Afterthoughts on Alice Aforethought (Part 2)

I started anew in Inform, using music, hoping it would go fast. I spent an entire day coding the first room when I could look away from my day-job work, and through part of the evening before I realized that it was August 15th and I wasn't going to get very far. (Yes, I live on the edge by writing near deadlines, and I make no apology!) I then wrote the same scene as a choice-narrative in ASM, which is very friendly to graphics and sound, and didn't stop. It also meant I wouldn't have to do so much testing as parser games require. If a scene worked, it worked, and I wouldn't have to worry about players who might type KICK THE BOTTLE UNDER THE RUG or SHUN THE FRUMIOUS BANDERSNATCH. 

I changed the title because "Alice Squared" doesn't feel right, probably because the words conflate an S sound in the middle. I thought of just "Wonderland" and then "Alice with Malice" (uuuugh!) and then was very proud of a pun "With Alice Aforethought". I realized that would slot my game at the bottom of the alphabet, and removed "with" to put it closer to the beginning. I learned my lesson the year I entered "The Baker of Shireton" when IFComp was doing literal alphabetization instead of alpha by title and The Baker... ended up among all the T-games. I didn't think to Google the title before I'd already submitted and entries were closed, but I lucked out--there was some stuff titled Alice Aforethought, but no major books or games or movies in recent memory. Of course I'm not the first person to think of this title.

I really like the idea of IF with a soundtrack. I know music can be distracting and I'm apparently the only one who likes it, especially if it's well-chosen. "Why do you include stupid music with your game?" people ask. "I want to listen to my own music during your stupid game," people say. I am really inspired by music when I write, and sometimes choosing the correct soundtrack is part of the process. I am a huge fan of Kevin MacLeod (, and he licenses under a CC license. I've used his music a lot, and it has actually has helped me get the tone right and shape the narrative with cues that are hopefully cinematic, and ambient music that sets a vibe but hopefully doesn't bother people too badly while they play my stupid game.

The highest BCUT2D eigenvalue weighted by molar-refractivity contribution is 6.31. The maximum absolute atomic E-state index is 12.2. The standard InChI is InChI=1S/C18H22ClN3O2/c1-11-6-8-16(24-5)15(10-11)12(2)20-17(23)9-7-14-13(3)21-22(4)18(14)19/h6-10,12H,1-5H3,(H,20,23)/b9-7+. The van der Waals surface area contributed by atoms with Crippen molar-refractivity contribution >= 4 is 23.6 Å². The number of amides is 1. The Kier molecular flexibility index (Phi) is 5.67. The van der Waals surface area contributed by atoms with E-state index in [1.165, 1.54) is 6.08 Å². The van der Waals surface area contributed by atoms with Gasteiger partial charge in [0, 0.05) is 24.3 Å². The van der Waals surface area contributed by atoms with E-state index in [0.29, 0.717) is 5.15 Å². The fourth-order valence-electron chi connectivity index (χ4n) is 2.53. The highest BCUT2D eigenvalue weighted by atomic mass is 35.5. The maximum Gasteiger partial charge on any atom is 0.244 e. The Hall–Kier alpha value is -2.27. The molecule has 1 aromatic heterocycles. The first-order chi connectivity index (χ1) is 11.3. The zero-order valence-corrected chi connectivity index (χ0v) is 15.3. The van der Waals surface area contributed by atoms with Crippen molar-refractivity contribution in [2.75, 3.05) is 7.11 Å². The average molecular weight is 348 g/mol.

I didn't think I would find a major theme I liked that would fit Alice, but I stumbled on a really interesting track called "Exotics" that was classical, modern, groovy, both minimal and grand in sections, and contained a section that included a clock ticking. It fit my idea of the tone quite well, and my invented idea that the goal was to go back in time and undo mischief the player had already done - specifically breaking a pocket watch and "murdering time". 

I felt bad about losing my nifty idea about becoming a queen and unlocking diagonal movement in the transition from parser to choice, so I simulated this by giving the player a clickable compass rose. I had a long debate about how crossing the looking glass would affect this, and eventually reversed everything, which isn't quite how it would work (right and left are reversed in a mirror, but up and down is not...this resulted in a lot of brain cells being fried when I got it wrong.